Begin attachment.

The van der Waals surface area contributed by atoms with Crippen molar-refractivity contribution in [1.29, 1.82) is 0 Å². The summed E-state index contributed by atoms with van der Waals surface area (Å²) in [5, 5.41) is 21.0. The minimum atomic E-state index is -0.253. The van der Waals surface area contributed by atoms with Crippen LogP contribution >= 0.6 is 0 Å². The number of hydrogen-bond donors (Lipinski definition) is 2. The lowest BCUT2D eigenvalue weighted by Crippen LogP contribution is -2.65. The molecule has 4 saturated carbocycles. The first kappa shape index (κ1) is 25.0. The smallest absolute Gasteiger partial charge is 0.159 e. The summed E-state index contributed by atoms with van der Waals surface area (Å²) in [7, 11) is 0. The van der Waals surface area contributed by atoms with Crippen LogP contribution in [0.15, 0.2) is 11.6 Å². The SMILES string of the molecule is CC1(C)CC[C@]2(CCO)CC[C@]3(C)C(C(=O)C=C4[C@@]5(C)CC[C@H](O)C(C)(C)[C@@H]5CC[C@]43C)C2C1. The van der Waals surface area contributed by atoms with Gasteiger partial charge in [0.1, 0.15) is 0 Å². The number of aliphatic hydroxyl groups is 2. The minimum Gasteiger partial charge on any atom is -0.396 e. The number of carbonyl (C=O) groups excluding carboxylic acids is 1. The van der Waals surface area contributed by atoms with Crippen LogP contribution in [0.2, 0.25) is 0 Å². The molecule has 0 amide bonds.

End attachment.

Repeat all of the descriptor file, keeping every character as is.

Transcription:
The van der Waals surface area contributed by atoms with Crippen molar-refractivity contribution in [1.29, 1.82) is 0 Å². The summed E-state index contributed by atoms with van der Waals surface area (Å²) in [5, 5.41) is 21.0. The minimum atomic E-state index is -0.253. The van der Waals surface area contributed by atoms with Crippen LogP contribution >= 0.6 is 0 Å². The number of hydrogen-bond donors (Lipinski definition) is 2. The lowest BCUT2D eigenvalue weighted by Crippen LogP contribution is -2.65. The molecule has 4 saturated carbocycles. The first kappa shape index (κ1) is 25.0. The smallest absolute Gasteiger partial charge is 0.159 e. The summed E-state index contributed by atoms with van der Waals surface area (Å²) in [7, 11) is 0. The van der Waals surface area contributed by atoms with Crippen LogP contribution in [0.15, 0.2) is 11.6 Å². The SMILES string of the molecule is CC1(C)CC[C@]2(CCO)CC[C@]3(C)C(C(=O)C=C4[C@@]5(C)CC[C@H](O)C(C)(C)[C@@H]5CC[C@]43C)C2C1. The van der Waals surface area contributed by atoms with Gasteiger partial charge in [0.1, 0.15) is 0 Å². The number of aliphatic hydroxyl groups is 2. The minimum Gasteiger partial charge on any atom is -0.396 e. The number of carbonyl (C=O) groups excluding carboxylic acids is 1. The van der Waals surface area contributed by atoms with Crippen LogP contribution in [0.2, 0.25) is 0 Å². The molecule has 0 amide bonds.